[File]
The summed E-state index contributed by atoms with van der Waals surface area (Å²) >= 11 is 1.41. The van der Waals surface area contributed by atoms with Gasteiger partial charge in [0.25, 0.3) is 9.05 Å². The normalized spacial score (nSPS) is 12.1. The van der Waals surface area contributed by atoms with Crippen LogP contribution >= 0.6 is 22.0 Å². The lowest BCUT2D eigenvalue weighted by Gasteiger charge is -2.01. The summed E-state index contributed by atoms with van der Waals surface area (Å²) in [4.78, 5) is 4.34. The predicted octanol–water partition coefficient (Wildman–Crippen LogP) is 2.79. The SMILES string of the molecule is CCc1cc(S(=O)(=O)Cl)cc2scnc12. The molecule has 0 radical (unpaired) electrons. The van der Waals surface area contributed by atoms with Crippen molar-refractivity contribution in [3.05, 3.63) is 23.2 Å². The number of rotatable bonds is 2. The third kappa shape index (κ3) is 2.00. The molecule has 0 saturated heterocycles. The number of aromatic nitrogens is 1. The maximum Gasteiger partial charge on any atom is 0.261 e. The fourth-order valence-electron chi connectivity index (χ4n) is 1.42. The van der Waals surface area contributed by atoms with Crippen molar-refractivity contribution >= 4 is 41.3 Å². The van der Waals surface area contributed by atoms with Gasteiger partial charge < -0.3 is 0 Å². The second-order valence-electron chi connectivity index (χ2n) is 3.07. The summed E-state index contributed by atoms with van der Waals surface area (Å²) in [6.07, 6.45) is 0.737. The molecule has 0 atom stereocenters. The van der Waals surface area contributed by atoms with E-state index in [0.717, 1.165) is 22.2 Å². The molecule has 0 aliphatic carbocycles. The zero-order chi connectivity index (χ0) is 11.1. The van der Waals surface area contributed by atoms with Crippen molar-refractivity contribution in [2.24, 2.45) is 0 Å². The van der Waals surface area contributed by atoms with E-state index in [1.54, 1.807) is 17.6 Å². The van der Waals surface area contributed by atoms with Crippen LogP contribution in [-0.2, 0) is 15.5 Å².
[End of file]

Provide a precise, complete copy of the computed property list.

The summed E-state index contributed by atoms with van der Waals surface area (Å²) >= 11 is 1.41. The van der Waals surface area contributed by atoms with Gasteiger partial charge in [0.25, 0.3) is 9.05 Å². The normalized spacial score (nSPS) is 12.1. The van der Waals surface area contributed by atoms with Crippen LogP contribution >= 0.6 is 22.0 Å². The lowest BCUT2D eigenvalue weighted by Gasteiger charge is -2.01. The summed E-state index contributed by atoms with van der Waals surface area (Å²) in [4.78, 5) is 4.34. The predicted octanol–water partition coefficient (Wildman–Crippen LogP) is 2.79. The SMILES string of the molecule is CCc1cc(S(=O)(=O)Cl)cc2scnc12. The molecule has 0 radical (unpaired) electrons. The van der Waals surface area contributed by atoms with Crippen molar-refractivity contribution in [3.05, 3.63) is 23.2 Å². The number of rotatable bonds is 2. The third kappa shape index (κ3) is 2.00. The molecule has 0 saturated heterocycles. The number of aromatic nitrogens is 1. The maximum Gasteiger partial charge on any atom is 0.261 e. The fourth-order valence-electron chi connectivity index (χ4n) is 1.42. The van der Waals surface area contributed by atoms with Crippen molar-refractivity contribution >= 4 is 41.3 Å². The van der Waals surface area contributed by atoms with Gasteiger partial charge < -0.3 is 0 Å². The second-order valence-electron chi connectivity index (χ2n) is 3.07. The summed E-state index contributed by atoms with van der Waals surface area (Å²) in [6.07, 6.45) is 0.737. The molecule has 0 atom stereocenters. The van der Waals surface area contributed by atoms with E-state index in [0.717, 1.165) is 22.2 Å². The molecule has 0 aliphatic carbocycles. The zero-order chi connectivity index (χ0) is 11.1. The van der Waals surface area contributed by atoms with Crippen molar-refractivity contribution in [2.24, 2.45) is 0 Å². The van der Waals surface area contributed by atoms with E-state index in [1.54, 1.807) is 17.6 Å². The van der Waals surface area contributed by atoms with Crippen LogP contribution in [-0.2, 0) is 15.5 Å².